By Lauren Brownlow
Sylvia Hatchell is known to be a little more tolerant of turnovers than most coaches. She wants her teams to play fast, and she knows that her young team was going to turn the ball over as they learn. After her team committed 35 in a win over No. 25 Georgetown, though, she admitted it was a concern. "I don't want to stop fast-breaking, but we've just got to make a little better decisions, take a little better care of the basketball," Hatchell said.
In the the first half, things were really getting ridiculous. In 51 possessions (calculated using the Dean Smith methodology), her team took 25 shots and had 21 turnovers for a 41.2% loss of ball. In one stretch, Carolina had four turnovers in a little over 30 seconds without taking a shot.
"We're so used to playing so fast that we needed to slow down," Tierra Ruffin-Pratt said. "We were trying to push, push, push when we needed to step back and set up. This team was athletic and we haven't really played any athletic teams, so we had to use more fakes and be more patient."
Carolina started taking care of the ball in the second half, though, and cut that loss of ball down to 35.4% (29.2% in the second half). But to put that in perspective, the highest number Roy Williams' team has put up in the last five years is 28.3% loss of ball in a 91-64 loss at Clemson in 2010. Carolina had 26 turnovers in that game.
But the biggest difference was Carolina defending well the entire game. Georgetown made just one of its first 20 shot attempts, and their star player Sugar Rodgers was visibly frustrated all night long. She had 22 points, but took 24 shots to get there, and even picked up a technical foul late in the game.
Turnover after turnover after turnover, and her young team never let their frustration show one bit. Sometimes, they'd huddle together during dead balls and talk about what went wrong on a play, but there was never any yelling or finger-pointing. They just made plays.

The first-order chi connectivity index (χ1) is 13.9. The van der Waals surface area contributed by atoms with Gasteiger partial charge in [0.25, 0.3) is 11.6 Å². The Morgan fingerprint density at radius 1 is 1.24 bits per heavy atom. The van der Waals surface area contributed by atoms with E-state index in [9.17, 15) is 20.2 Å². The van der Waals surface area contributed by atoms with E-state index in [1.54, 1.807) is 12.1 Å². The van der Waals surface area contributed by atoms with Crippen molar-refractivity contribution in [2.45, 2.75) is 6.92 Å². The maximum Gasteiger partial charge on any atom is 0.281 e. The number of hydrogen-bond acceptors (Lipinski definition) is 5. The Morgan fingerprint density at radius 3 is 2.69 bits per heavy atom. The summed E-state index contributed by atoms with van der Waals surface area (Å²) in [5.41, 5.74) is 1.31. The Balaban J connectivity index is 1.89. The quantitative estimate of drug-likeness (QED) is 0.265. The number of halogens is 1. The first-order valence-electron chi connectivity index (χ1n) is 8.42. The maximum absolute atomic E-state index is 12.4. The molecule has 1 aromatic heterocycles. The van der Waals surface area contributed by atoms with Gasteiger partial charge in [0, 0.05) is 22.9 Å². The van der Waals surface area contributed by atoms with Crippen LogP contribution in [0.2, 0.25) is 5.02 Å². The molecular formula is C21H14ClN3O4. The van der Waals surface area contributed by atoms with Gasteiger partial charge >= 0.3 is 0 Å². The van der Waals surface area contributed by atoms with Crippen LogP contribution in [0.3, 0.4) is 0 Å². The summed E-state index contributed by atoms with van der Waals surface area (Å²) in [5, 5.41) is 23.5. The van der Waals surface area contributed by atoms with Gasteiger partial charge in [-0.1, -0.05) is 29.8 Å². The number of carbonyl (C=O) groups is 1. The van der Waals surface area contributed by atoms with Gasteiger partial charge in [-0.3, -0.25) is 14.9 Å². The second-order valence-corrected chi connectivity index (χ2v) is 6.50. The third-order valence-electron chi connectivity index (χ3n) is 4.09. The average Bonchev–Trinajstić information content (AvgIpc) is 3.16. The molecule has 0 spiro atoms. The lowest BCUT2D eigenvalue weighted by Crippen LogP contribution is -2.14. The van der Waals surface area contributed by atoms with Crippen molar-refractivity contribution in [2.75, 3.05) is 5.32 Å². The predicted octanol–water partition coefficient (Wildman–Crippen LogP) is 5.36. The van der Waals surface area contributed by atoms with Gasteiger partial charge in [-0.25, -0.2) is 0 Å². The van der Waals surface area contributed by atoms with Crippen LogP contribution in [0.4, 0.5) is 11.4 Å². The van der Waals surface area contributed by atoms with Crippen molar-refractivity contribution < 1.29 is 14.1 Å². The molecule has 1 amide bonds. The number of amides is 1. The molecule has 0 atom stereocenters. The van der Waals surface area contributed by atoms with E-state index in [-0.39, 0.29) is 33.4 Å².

Sophomore Brittany Rountree or redshirt freshman Megan Buckland would hit a big three-pointer (the two combined to make 9-of-21, helping combat Georgetown's sagged-in zone). Senior Krista Gross - who ended the night with a career-high 15 rebounds and a swollen eye to show for her efforts - would dive on the floor for a loose ball. Freshman Xylina McDaniel, who fouled out of Carolina's game on Sunday, would get a tough rebound in traffic (she finished with ten boards).
Hatchell's patience was starting to wear thin with some of the sillier turnovers. She was on the sideline "going crazy", as she put it, and it was her team that calmed her down. "This group is pretty mentally tough. That's what I like about them. They don't get rattled about things.
"Oh, 35 turnovers? I'm over there going crazy and they're just like, 'Hey, hey, we've got it.' I really enjoy this group. This is a fun group to be around and a fun group to coach, and the fact that we're going to continue to battle hard and get better."
It's not pretty right now, and it may not be for awhile. The only constant the Tar Heels will have, though, is their defense. Hatchell loves to switch things up defensively to confuse opponents with different looks. Some of the concepts are complex, but this team has bought into it. And they need to - they'll have to win games with defense, at least for now.
"We can cut those turnovers down and get our score up a little bit more, but I was really proud of our defense," Hatchell said. "It's early, so most everybody's defense is ahead of their offense right now. We've just got to keep working and knocking down some shots."